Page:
Donald Trump on Monday widened his attack on defense contractors, slamming Lockheed Martin’s F-35 fighter jet program as too expensive as aides to the president-elect said he intends to keep pushing to cut the costs of military hardware.
Lockheed shares dropped 3.4 percent and other defense contractors also tumbled.
“The F-35 program and cost is out of control,” Trump said on Twitter, echoing campaign promises to cut waste in federal spending. “Billions of dollars can and will be saved on military (and other) purchases after January 20th.”
Last week, he also used Twitter to target Boeing Co for its “out of control” costs on a new fleet of Air Force One planes, urging the federal government to “Cancel order!”
U.S. Senate Armed Services Committee Chairman John McCain backed Trump’s criticism of the F-35’s costs.
McCain, who has voiced support for the F-35 in the past, said a U.S. president cannot cancel a program for which funds have been allocated, but can reduce its purchase over time.
“He can reduce the buy over time, next year, as we look at it again,” McCain told Reuters.
The verbal attacks on Boeing and Lockheed Martin raised concerns the Trump administration will threaten defense contractors’ profit margins.
“Unwinding a program of this size, involving contractors in nearly every state and eight partner nations, is highly unlikely,” Peter Arment, analyst at Baird Equity Research, wrote in a note Monday. “But what is likely … is the message to the industry of potentially more risk-sharing on costs. This is potentially a new paradigm for the industry.”
Lockheed Martin’s F-35 program leader, Jeff Babione, responded by saying the company understands concerns about affordability and has invested millions to reduce the jet’s price.
Babione said Lockheed’s goal was to reduce the price of the F-35 by 60 percent from original estimates. “We project it to be about 85 million dollars in the 2019 or 2020 timeframe,” he told reporters in Israel.
A week before Trump won the Nov. 8 presidential election, the U.S. Defense Department and Lockheed concluded negotiations on their ninth contract for 90 F-35 fighter jets. Lockheed won the contract, valued at up to $7.18 billion, in late November and has received an interim payment.
The Pentagon is paying about $102 million each for the conventional takeoff A-model jets being built for the U.S. Air Force, Israel and many other countries, according to sources familiar with the program. That marks savings of over 50 percent from the initial jets ordered, reflecting larger quantities and the fact that many technical issues have been ironed out.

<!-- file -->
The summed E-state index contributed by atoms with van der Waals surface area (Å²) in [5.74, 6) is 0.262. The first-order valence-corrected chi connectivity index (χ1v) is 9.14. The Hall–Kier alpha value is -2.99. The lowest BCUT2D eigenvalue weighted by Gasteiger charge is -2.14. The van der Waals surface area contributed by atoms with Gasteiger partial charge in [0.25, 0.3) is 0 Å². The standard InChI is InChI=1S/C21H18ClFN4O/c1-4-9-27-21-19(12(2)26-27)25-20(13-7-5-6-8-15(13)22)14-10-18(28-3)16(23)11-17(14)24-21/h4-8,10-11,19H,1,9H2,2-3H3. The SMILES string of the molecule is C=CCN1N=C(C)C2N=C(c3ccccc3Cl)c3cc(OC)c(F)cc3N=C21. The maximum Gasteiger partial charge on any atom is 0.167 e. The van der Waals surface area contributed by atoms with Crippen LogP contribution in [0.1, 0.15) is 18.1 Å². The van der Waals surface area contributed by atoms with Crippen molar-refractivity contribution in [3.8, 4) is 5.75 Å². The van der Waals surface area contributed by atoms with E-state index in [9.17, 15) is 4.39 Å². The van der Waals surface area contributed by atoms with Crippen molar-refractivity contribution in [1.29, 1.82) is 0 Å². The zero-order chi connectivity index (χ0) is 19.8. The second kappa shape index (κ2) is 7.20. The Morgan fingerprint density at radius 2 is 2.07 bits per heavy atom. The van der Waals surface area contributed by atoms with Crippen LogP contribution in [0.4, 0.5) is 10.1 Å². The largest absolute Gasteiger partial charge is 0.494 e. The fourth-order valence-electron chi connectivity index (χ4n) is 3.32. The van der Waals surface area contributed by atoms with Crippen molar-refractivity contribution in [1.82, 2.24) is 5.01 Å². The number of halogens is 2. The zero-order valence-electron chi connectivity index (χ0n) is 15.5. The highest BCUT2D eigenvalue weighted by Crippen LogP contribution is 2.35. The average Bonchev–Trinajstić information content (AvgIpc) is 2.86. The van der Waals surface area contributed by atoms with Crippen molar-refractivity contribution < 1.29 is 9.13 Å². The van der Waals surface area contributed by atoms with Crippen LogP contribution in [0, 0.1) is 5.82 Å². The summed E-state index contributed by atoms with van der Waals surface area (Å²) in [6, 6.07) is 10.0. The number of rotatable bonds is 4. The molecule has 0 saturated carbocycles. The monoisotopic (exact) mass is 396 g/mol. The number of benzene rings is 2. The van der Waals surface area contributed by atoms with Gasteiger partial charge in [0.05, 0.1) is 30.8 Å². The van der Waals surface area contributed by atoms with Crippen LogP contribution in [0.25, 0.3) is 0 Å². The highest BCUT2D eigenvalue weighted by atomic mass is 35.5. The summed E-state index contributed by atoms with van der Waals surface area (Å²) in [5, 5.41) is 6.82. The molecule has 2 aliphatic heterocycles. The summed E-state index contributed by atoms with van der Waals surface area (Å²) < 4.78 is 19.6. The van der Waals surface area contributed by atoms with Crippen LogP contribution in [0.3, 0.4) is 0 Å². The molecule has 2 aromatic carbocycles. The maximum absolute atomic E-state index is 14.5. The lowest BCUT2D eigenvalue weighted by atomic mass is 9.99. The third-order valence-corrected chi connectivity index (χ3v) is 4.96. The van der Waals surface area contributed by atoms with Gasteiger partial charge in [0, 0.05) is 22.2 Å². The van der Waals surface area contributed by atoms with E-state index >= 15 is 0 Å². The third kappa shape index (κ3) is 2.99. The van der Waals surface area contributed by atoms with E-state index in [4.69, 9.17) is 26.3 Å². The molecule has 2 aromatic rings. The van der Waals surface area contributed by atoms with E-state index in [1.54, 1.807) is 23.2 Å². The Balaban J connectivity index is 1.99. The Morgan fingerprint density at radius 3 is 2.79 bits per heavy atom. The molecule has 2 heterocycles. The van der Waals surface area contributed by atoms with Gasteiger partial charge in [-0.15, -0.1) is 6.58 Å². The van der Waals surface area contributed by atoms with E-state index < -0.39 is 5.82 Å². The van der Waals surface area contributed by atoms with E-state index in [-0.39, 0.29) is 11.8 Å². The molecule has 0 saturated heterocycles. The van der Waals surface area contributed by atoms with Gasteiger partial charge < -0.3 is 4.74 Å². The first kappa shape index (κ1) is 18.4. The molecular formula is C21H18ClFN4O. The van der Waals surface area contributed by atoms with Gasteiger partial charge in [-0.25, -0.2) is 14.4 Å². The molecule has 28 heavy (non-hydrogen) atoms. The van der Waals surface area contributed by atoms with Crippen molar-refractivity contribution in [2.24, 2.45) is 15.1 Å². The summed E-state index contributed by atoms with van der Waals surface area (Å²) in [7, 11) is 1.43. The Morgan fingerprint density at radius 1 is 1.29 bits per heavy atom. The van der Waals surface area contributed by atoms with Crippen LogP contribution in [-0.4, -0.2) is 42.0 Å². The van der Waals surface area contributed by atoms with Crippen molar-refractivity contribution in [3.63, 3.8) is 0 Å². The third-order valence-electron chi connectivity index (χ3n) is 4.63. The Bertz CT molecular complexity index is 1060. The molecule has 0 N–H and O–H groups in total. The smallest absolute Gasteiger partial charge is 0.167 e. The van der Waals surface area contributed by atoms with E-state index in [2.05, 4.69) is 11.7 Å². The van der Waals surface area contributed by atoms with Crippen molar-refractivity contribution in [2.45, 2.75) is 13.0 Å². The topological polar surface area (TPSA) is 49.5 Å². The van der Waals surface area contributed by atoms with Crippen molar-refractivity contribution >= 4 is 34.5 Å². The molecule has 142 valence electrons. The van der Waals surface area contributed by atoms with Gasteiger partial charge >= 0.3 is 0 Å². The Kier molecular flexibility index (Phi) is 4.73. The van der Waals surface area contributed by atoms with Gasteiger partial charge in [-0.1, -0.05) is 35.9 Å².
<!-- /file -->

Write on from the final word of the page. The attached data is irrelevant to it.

The F-35 program has been dogged by problems, with the Pentagon’s chief arms buyer once describing as “acquisition malpractice” the decision to start producing jets before completing development. That led to a series of costly retrofits on early-production jets.
The Pentagon’s chief weapons tester has continued to criticize the program, but the jets are now in use by the U.S. Marine Corps and Air Force, and by six countries: Australia, Britain, Norway, Italy, the Netherlands and Israel. Japan took delivery of its first jet last week, according to a program spokesman.
Still, cost overruns have attracted criticism. With an estimated price tag of $400 billion, the F-35 program has been described as the most expensive weapon system in history.
Lockheed and its key partners, Northrop Grumman Corp, United Technologies Corp unit Pratt & Whitney and BAE Systems, are developing and building three variants of the F-35s for the U.S. military and its allies.
Shares of Lockheed Martin were down 3.4 percent. Shares of General Dynamics, Northrop Grumman Boeing, BAE and Raytheon also fell, while United Technologies shares were flat.
(Reporting by Alwyn Scott, Andrea Shalal, Matt Spetalnick, Jonathan Landay, Phil Stewart, Doina Chiacu and Susan Heavey; Editing by Bill Trott and Nick Zieminski)